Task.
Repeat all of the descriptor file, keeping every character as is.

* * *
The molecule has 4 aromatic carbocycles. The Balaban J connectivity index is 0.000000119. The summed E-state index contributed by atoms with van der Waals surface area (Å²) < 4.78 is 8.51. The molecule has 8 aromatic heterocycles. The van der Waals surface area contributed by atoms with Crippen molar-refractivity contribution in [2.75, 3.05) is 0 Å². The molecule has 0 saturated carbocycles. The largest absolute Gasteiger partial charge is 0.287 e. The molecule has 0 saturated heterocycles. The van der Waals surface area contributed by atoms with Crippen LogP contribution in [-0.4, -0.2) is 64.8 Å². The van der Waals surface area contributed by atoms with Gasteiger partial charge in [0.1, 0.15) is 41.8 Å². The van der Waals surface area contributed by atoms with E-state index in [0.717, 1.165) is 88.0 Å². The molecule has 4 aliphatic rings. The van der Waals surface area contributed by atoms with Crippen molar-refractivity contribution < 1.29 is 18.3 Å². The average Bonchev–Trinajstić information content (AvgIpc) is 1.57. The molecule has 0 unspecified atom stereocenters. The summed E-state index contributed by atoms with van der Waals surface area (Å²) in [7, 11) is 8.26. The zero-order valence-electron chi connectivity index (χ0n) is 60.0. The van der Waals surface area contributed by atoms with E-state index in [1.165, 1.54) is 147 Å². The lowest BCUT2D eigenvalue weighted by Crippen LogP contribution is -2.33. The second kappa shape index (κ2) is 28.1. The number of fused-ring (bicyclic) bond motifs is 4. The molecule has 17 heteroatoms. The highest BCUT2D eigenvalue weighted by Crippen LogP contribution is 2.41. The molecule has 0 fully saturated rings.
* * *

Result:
The molecule has 4 aromatic carbocycles. The Balaban J connectivity index is 0.000000119. The summed E-state index contributed by atoms with van der Waals surface area (Å²) < 4.78 is 8.51. The molecule has 8 aromatic heterocycles. The van der Waals surface area contributed by atoms with Crippen molar-refractivity contribution in [2.75, 3.05) is 0 Å². The molecule has 0 saturated carbocycles. The largest absolute Gasteiger partial charge is 0.287 e. The molecule has 0 saturated heterocycles. The van der Waals surface area contributed by atoms with Crippen LogP contribution in [-0.4, -0.2) is 64.8 Å². The van der Waals surface area contributed by atoms with Gasteiger partial charge in [0.1, 0.15) is 41.8 Å². The van der Waals surface area contributed by atoms with E-state index in [0.717, 1.165) is 88.0 Å². The molecule has 4 aliphatic rings. The van der Waals surface area contributed by atoms with Crippen molar-refractivity contribution < 1.29 is 18.3 Å². The average Bonchev–Trinajstić information content (AvgIpc) is 1.57. The molecule has 0 unspecified atom stereocenters. The summed E-state index contributed by atoms with van der Waals surface area (Å²) in [7, 11) is 8.26. The zero-order valence-electron chi connectivity index (χ0n) is 60.0. The van der Waals surface area contributed by atoms with E-state index in [1.165, 1.54) is 147 Å². The lowest BCUT2D eigenvalue weighted by Crippen LogP contribution is -2.33. The second kappa shape index (κ2) is 28.1. The number of fused-ring (bicyclic) bond motifs is 4. The molecule has 17 heteroatoms. The highest BCUT2D eigenvalue weighted by Crippen LogP contribution is 2.41. The molecule has 0 fully saturated rings.